He patted Kelly’s shoulder and turned to go. Kelly grabbed Owen’s wrist and stuffed a small box in his hand. “Santa got you something too.”
Excitement flowing through him, Owen opened the box and found a set of dog tags on a chain. He ran his fingers over his brother’s name—Chad—and then donned him. He’d worn dog tags for years—even before his brother had joined the military—to symbolize how he loved his country. These tags meant something even more to him. He clutched the flat pieces of metal in one hand and sent a silent prayer to keep his brother safe in Afghanistan. He hoped Chad was able to have some sort of celebration. Maybe he could talk the guys into visiting the troops and putting on a concert for them someday. Or maybe he could fool Shade into thinking that he’d come up with the idea and he’d insist the band go overseas.
“Thanks,” Owen said, “but don’t you think it’s kind of lame to give your buddy jewelry for Christmas?” He knew damned well he’d given three out of four of his band mates some sort of jewelry, but couldn’t help but mess with Kellen. He was entirely too gloomy this morning.
“That’s from Santa,” Kelly said. “Don’t tell me you stopped believing.”
“Of course I haven’t. It’s Christmas.”
He turned to find Shade talking on his cell phone and grinning like a loon. “Did you open all your presents already?” Shade laughed at whatever his daughter said on the other end of the line. “What did Santa a bring you?” He interjected a “wow!” and a “that’s awesome!” every now and then, but otherwise just listened to her rattle on about her apparently huge pile of gifts. After several minutes, his smile faltered. “No, angel, I can’t come see you today.” He put on a pair of horribly bent sunglass to hide his suddenly watery eyes, but he couldn’t disguise the breathless quality of his voice as he spoke to her. “I’m stuck in the snow.” He chuckled. “Yes, I know it doesn’t snow lots in Texas, but I’m in Idaho. It snows lots in Idaho.” He bit his lip. “You’d make a perfect snow angel.”
Owen pointed at his Santa hat to remind him that they were going to give little Julie a second Christmas this year.
“When daddy gets home…” He paused as she interrupted him again. “Eight more sleeps. I know that’s a long time, honey. When daddy gets home in eight more sleeps, we’ll have another Christmas with just you and me.”
Owen crossed his arms over his chest and cleared his throat pointedly. He totally wanted in on the fun. He loved Christmas just as much as any three-year-old did.
“And Owen is going to get himself stuck in the chimney just for you.” Shade laughed. “Yep, he does have a flying reindeer as a matter of fact.” And then apparently his ex-wife got on the phone because his expression changed from his “melted daddy” look to his “oh my god what does this bitch want now” look. “Maybe he does have a f**king flying reindeer,” Shade shouted.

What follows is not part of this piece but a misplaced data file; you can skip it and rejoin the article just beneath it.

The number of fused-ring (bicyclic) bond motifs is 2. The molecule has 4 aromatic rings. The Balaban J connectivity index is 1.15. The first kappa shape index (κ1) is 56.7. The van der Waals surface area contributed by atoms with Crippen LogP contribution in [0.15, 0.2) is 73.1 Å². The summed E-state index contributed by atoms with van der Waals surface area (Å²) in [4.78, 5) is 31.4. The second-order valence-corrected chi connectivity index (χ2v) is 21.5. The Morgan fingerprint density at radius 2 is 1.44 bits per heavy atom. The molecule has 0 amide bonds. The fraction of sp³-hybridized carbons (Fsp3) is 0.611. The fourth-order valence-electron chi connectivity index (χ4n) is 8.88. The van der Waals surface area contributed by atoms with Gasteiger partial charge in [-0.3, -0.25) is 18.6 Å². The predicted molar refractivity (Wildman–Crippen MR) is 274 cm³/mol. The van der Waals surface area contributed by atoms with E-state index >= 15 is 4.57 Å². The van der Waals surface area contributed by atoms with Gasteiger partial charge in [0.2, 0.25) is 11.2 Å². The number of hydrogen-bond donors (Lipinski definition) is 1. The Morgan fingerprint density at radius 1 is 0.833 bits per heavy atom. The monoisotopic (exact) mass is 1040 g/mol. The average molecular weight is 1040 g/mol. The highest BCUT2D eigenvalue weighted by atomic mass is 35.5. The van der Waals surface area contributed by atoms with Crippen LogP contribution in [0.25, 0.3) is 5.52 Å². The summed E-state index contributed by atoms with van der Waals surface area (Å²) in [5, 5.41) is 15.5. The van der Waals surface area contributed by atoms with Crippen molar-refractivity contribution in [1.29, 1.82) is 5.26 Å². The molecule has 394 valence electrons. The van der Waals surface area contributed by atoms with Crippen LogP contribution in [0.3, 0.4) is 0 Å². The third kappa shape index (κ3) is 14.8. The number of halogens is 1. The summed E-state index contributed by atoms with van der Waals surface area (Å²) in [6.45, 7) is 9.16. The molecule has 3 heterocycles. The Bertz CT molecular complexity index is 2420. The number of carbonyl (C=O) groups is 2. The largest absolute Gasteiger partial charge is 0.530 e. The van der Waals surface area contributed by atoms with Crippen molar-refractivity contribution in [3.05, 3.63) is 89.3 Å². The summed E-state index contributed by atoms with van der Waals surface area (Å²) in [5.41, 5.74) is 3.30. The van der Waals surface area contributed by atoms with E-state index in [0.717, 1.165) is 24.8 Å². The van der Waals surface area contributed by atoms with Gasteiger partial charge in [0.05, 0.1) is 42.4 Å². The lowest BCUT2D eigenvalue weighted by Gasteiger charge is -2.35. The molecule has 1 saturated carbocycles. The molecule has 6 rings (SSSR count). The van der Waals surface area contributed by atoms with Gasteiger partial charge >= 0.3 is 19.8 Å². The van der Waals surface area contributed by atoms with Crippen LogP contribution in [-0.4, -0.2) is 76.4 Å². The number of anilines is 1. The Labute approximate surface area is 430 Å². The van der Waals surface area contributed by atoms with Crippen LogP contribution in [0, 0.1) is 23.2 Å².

Really? She was going to yell at him about that? Owen normally didn’t interfere in Shade’s drama with his ex-wife, but he wasn’t letting Tina ruin Shade’s entire day. He was miserable enough about not getting to see his daughter today.
He lifted the phone to his ear, not really paying attention to her caterwauling. “Tina,” Owen said, “he’ll be there to pick Julie up a week from tomorrow. Have a Merry Christmas.”
He hung up and handed the phone back to Shade.
“Thanks,” Shade said, “I can’t seem to control my temper when I have to interact with her.”
“No problem,” Owen said. “I love hanging up on her.”
“How about a nice Christmas breakfast?” Shade said.
“Are you cooking?” Owen asked.
“Me too,” Gabe said, setting his new book aside.
“Me three,” Adam said.
“Kelly?” Owen called. “You want breakfast?”
“Does Gabe have pants on yet?”
“I’m on it,” Gabe promised.
“Then yeah.” Kelly shed his blanket, his new leather cuff on his wrist.
It brought Owen no joy to see Kellen wearing the gift he’d given him. He looked forward to the day that he took it off permanently.
Lindsey and Vanessa slinked out of the bedroom at the back of the bus.
“Can we join you?” Vanessa asked.
“Shade tugged a pair of panties out of his pocket and passed them discretely to Owen.
“Did you ever find your panties, Vanessa?” Shade asked.
“No,” she said, crossing her arms over her chest. “I think some fool stole them.”
Owen tucked her panties into his back pocket.”
“I hope they turn up,” Shade said. “We have a no panties-no breakfast policy on this tour bus.”
“Whatever,” Vanessa said.
“It’s true,” Gabe said. “Why do you think I decided to get dressed?”
“You wear panties?” Vanessa asked.
“Only on special occasions.”
Lindsey grinned. “I found my panties. What’s for breakfast?”
“Shade’s famous melt-in-your-mouth pancakes.”
“Sounds great.” She moved to sit in the booth at the dining table.
When Vanessa tried to follow her, Adam reached out of his bunk with his now fully functional arm and grabbed her leg. “Panty inspection required.”
“I said some fool done stole my panties.”
“Then no breakfast for you.”
Vanessa looked to her friend for assistance. “Girl, you aren’t going to desert me, are you?”
“Sorry, Nessi, but I’m starving.”
“Some friend you are.” Vanessa eventually resorted to wearing a pair of Adam’s boxer shorts so she could join them at breakfast.
It wasn’t exactly the kind of Christmas morning Owen was accustomed to, but everyone was smiling and happy. That’s all that really mattered to him.
It was a few hours before the snow plow and a tow truck made it up the mountain pass to clear the road and pull Lindsey’s car out of a snow drift. She’d had one hell of a crazy night with the boys in the band, but was surprised by how normal they were as they had breakfast and joked around with each other and played a game of hide Vanessa’s panties. Owen especially like to get Vanessa riled up. Lindsey was pretty sure Vanessa was overstating her exasperation with the five of them, but it was difficult to tell with Vanessa.